By Anna Aslanyan.
Sebastian Groes, The Making of London: London in Contemporary Literature, Palgrave Macmillan 2011
What do a living organism, a laboratory, and a latrine have in common? They have all been used as metaphors for London, respectively, by Peter Ackroyd, Zadie Smith, and Martin Amis. Each of these writers has a special rank in the army of contemporary London chroniclers – the army whittled down to a mere dozen in Groes’s critical study. The Making of London is an ambitious project, and one that would inevitably leave many people disappointed by the author’s choice of subjects. London writing is a phenomenon so vast, for every name mentioned there are bound to be numerous omissions. Why Ackroyd but not Jeanette Winterson with her magnificent historical canvas, Sexing the Cherry? Why Iain Sinclair but not Stewart Home who is, in the words of the former, “commanding the desert around the northern entrance of the Blackwell Tunnel” (the only nod to Home made in the book)? Why Maureen Duffy but not Stella Duffy with The Room of Lost Things? After all, it is not every day that Loughborough Junction becomes a setting for a book, and well written at that. And why put Will Self on the jacket if he is only going to make a guest appearance? But, as Sinclair is quoted as saying in the introduction, “I never feel that writing should be judged by what it doesn’t do, it should be taken to task for what it actually does”. Let us therefore see what Groes’s work does do.
It starts with a description of London as a collection of all things imaginable, among them “the Congestion Charge sign stamped in New Labour red onto the city and Boris Johnson’s Tory blue Super Cycle Highways”. This should not be taken as a random picture, for the book is concerned with New Labour and Thatcherism as two sides of the same coin, one perpetuating the other, and the way they have influenced London literature. Groes gives various examples, from Smith and White Teeth hailed as “the New Labour dream model” of multiculturalism, to Ian McEwan’s “satirical view of Thatcher’s Britain as an unredeemable narcissistic and egotistical society”, but fails to explain convincingly what it all has to do with London in particular. Can the same arguments not be applied to the rest of British literature? If anything, London, especially if you believe Ackroyd with his theory of timelessness, is less likely to be affected by transient politics. But, since Groes aims to demonstrate how London is shaped by its fiction, establishing what colours are imprinted on those pages does make sense.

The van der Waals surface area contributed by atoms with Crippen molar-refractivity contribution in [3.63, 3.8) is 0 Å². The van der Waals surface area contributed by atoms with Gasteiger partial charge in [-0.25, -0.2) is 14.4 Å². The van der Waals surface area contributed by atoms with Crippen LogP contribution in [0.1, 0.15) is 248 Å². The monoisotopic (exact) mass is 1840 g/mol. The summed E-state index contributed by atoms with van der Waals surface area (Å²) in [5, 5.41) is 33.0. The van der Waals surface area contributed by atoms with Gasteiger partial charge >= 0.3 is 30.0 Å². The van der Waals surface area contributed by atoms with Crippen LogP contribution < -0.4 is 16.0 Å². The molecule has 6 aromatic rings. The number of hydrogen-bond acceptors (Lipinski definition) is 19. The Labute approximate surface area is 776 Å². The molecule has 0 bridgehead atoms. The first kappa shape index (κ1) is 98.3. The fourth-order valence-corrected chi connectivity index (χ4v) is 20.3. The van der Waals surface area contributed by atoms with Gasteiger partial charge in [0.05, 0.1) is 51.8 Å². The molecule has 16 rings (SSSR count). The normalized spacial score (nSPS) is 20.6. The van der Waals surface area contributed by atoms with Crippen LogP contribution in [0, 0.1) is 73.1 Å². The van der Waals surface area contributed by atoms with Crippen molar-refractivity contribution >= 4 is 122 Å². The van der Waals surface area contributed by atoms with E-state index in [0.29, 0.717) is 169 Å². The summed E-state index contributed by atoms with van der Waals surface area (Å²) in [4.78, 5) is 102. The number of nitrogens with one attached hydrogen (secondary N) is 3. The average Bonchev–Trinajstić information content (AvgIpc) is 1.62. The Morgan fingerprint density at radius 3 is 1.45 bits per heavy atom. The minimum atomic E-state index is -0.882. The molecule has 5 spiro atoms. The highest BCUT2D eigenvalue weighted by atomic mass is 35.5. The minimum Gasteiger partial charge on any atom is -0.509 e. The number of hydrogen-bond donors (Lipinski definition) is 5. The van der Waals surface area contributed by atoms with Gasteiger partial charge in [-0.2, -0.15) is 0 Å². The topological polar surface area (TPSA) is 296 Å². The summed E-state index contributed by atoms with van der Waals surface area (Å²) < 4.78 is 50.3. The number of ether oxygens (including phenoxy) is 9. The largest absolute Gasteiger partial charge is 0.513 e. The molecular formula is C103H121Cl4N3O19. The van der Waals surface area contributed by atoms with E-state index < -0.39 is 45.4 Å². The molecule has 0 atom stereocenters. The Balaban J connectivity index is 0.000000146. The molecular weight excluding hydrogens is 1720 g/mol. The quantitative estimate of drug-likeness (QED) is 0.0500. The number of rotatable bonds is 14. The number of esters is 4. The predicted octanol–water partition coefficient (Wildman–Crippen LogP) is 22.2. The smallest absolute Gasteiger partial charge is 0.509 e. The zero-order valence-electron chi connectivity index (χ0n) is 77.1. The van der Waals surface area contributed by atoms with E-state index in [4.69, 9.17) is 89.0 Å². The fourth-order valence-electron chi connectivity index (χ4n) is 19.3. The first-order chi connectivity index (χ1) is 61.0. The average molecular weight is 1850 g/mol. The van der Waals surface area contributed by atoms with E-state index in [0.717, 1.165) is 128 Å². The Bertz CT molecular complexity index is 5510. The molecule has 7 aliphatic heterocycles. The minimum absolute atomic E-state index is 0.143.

Each chapter of The Making of London focuses on a single writer, from Michael Moorcock to Monica Ali, and several of their books. Instead of extending his list, Groes goes for a detailed analysis with each of his subjects. The same can be said about his selection of books by each of the picked authors: in his essay on Ackroyd he spends a dozen pages on The Plato Papers, providing useful commentary, but never tackles The Casebook of Victor Frankenstein, the latest novel by the great biographer of the city, set in the 1820s London. There must be some reasons for Groes’s choice; they may become clearer if we assume that his book is intended for Eng Lit students struggling with their required reading list. However, those who are past cramming but still want to get a new perspective on London fiction will find a lot of fascinating insights in this work.
Groes goes for unusual angles. The article on J. G. Ballard, for instance, opens with an interesting comparison between High-Rise and Bram Stoker’s Dracula, followed by the observation that a terrorist character in Millennium People bears certain resemblance not only to Osama bin Laden, but also to Tony Blair. The quoted passage, describing him as “a messenger of the truth […] smiling with a kind of shy confidence”, could fit Julian Assange just as easily. If this “veiled reference to the psychological make-up” of the former PM sounds far-fetched, wait for a subchapter titled “Amis’s scatological economy of postmodern London”. It begins as a study of the relationship between money and excrement, often explored by Amis, and later on states that “in London Fields, Nicola Six’s penchant for anal sex must be read as a […] metaphor that equates labour with economic power”. Answers on a postcard, please.